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J-Pow’s Journal: Losing a shoe and getting the boot

Riding in this stuff is tough enough.

Riding in this stuff is tough enough.


As we headed to the January 18 World Cup in Roubaix, France, I was excited to race again after 10 days of good weather and training rides in Spain. The race has a great atmosphere at one of the most special cycling venues in Europe.

Warming up, I was excited. The course featured two really steep descents, which 95 percent of the racers ran down after seeing many riders smash their faces into the wet ground. One guy even snapped his fork off! These sections were taken out altogether for the women’s race.

I decided against riding the descents after watching Bart Wellens and Co. joke about going down on their asses and ghost riding their bikes down. I didn’t need a season-ender with only two weeks left to race.

My start wasn’t amazing. I got boxed up into the first set of chicanes, which gave the front-runners a little head start. This can’t happen if you expect to have a good ride at a World Cup. Somewhere around lap three I was getting ready to run down the first of the two steep descents and the suction of the mud, combined with something I hit while dismounting, unlocked my right shoe’s buckle and off it came. Yeah. Gone. I was standing there, stunned. I’ve broken shoes from putting spikes in the front and having them bend too much. I’ve ripped off parts in crashes and lost cleats. But having a shoe disappear in the French mud was a once-in-a-career mishap.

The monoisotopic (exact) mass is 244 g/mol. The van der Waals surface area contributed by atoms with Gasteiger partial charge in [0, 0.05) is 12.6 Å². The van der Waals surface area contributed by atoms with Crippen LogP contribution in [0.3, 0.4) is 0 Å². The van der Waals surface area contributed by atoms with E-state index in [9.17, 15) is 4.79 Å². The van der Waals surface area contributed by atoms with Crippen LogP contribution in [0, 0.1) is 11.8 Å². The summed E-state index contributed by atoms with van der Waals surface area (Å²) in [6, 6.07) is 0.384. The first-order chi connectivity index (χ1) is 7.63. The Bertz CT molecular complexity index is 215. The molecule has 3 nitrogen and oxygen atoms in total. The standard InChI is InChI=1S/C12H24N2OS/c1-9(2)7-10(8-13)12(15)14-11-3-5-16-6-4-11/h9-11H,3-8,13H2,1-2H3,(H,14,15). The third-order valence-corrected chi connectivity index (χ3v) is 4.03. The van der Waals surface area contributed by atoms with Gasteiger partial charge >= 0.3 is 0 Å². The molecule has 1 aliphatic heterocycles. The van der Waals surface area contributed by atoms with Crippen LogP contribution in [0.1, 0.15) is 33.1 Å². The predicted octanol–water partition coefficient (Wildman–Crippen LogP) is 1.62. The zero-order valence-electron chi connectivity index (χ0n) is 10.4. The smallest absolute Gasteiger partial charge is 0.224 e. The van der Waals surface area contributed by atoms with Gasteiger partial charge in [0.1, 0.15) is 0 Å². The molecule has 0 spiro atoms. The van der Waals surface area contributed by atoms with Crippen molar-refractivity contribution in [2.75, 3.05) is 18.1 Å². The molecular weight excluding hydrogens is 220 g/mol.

Running in it is hard on the footwear.

Running in it is hard on the footwear.


Once I snapped out of it, I heard someone shouting, “Chausser! Chausser!” (Put on your shoe!) When the adrenaline is rushing and the heart is thumping it’s hard to make decisions, and I found myself wondering what to do. I couldn’t see the black shoe in the black mud, and it was looking like a rough day. I hate getting my ass kicked, but I hate dropping out too. Finally, with the help of some spectators, I found the shoe, ratcheted it back on, and took off.

When I told the story to a friend he asked why I didn’t walk off the course right then and there. After I got pulled with a couple laps to go I was thinking the same thing. But the words of my mom, beat into me as a junior, resonated through my head as they always do. So I put my head down and kept it movin’ regardless if an early departure was inevitable or not.

So that was done, in the books. Now I move on. I’ll be skipping Sunday’s World Cup to avoid the travel legs, logistical nightmares and stress associated with getting to Milan, Italy. Instead, I’ll shift my focus to the KasteelCross in Zonnebeke, Belgium, using it as a warm-up for worlds in two weeks.

Yesterday I went to the train station in Teilt to pick up the man who makes everything happen — Stu Thorne, director for Cyclocrossworld.com-Cannondale and also the owner of Cyclocrossworld.com, which is slammed with its gigantic “world championship sale.” I’m lucky to have Stu here considering everything he has going on. He’s giving my bikes the MTV makeover for one last time before worlds. Fresh Gore-Tex cables and sleeves, fi’zi:k bar tape, Swiss Stop pads and some ultra-exclusive, even-further-improved prototype SRAM chains.

That’s how the last week went down. Next week I hope to report back with some better results and news from the KasteelCross.

I also put together another iTunes mix for all the music fans out there. Some new, some old Euro pop tunes.

Enjoy, and thanks for reading.

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